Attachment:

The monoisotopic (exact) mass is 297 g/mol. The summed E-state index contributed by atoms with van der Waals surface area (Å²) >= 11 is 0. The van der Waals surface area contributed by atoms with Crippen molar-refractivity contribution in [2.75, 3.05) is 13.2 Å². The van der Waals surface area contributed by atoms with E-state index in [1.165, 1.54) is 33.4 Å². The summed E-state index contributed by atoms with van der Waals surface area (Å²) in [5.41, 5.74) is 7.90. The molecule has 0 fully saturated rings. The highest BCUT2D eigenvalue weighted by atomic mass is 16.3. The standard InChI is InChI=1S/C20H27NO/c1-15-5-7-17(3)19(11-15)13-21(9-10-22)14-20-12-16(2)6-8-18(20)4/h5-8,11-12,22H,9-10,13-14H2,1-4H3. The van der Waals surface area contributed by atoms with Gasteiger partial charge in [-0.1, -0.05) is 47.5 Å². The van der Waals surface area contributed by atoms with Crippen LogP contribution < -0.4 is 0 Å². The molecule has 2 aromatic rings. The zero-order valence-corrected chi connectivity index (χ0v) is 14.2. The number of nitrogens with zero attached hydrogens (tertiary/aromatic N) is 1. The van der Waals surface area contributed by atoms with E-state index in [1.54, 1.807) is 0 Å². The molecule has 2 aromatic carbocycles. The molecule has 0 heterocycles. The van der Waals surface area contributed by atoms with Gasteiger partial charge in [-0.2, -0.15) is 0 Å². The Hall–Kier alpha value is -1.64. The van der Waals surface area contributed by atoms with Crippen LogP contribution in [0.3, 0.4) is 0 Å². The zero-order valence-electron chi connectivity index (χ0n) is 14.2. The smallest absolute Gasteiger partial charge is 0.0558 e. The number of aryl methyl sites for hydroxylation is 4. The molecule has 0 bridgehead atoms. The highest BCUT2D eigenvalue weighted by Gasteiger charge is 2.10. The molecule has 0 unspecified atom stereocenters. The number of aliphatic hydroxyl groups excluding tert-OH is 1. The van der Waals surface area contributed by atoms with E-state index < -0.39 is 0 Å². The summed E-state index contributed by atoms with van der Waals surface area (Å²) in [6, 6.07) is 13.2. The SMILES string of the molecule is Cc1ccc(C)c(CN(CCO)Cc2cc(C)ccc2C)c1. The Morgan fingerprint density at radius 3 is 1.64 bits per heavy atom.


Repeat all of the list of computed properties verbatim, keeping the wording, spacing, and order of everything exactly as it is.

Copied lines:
The monoisotopic (exact) mass is 297 g/mol. The summed E-state index contributed by atoms with van der Waals surface area (Å²) >= 11 is 0. The van der Waals surface area contributed by atoms with Crippen molar-refractivity contribution in [2.75, 3.05) is 13.2 Å². The van der Waals surface area contributed by atoms with E-state index in [1.165, 1.54) is 33.4 Å². The summed E-state index contributed by atoms with van der Waals surface area (Å²) in [5.41, 5.74) is 7.90. The molecule has 0 fully saturated rings. The highest BCUT2D eigenvalue weighted by atomic mass is 16.3. The standard InChI is InChI=1S/C20H27NO/c1-15-5-7-17(3)19(11-15)13-21(9-10-22)14-20-12-16(2)6-8-18(20)4/h5-8,11-12,22H,9-10,13-14H2,1-4H3. The van der Waals surface area contributed by atoms with Gasteiger partial charge in [-0.1, -0.05) is 47.5 Å². The van der Waals surface area contributed by atoms with Crippen LogP contribution < -0.4 is 0 Å². The molecule has 2 aromatic rings. The zero-order valence-corrected chi connectivity index (χ0v) is 14.2. The number of nitrogens with zero attached hydrogens (tertiary/aromatic N) is 1. The van der Waals surface area contributed by atoms with E-state index in [1.54, 1.807) is 0 Å². The molecule has 2 aromatic carbocycles. The molecule has 0 heterocycles. The van der Waals surface area contributed by atoms with Gasteiger partial charge in [-0.2, -0.15) is 0 Å². The Hall–Kier alpha value is -1.64. The van der Waals surface area contributed by atoms with Crippen LogP contribution in [0.3, 0.4) is 0 Å². The zero-order valence-electron chi connectivity index (χ0n) is 14.2. The smallest absolute Gasteiger partial charge is 0.0558 e. The number of aryl methyl sites for hydroxylation is 4. The molecule has 0 bridgehead atoms. The highest BCUT2D eigenvalue weighted by Gasteiger charge is 2.10. The molecule has 0 unspecified atom stereocenters. The number of aliphatic hydroxyl groups excluding tert-OH is 1. The van der Waals surface area contributed by atoms with E-state index < -0.39 is 0 Å². The summed E-state index contributed by atoms with van der Waals surface area (Å²) in [6, 6.07) is 13.2. The SMILES string of the molecule is Cc1ccc(C)c(CN(CCO)Cc2cc(C)ccc2C)c1. The Morgan fingerprint density at radius 3 is 1.64 bits per heavy atom.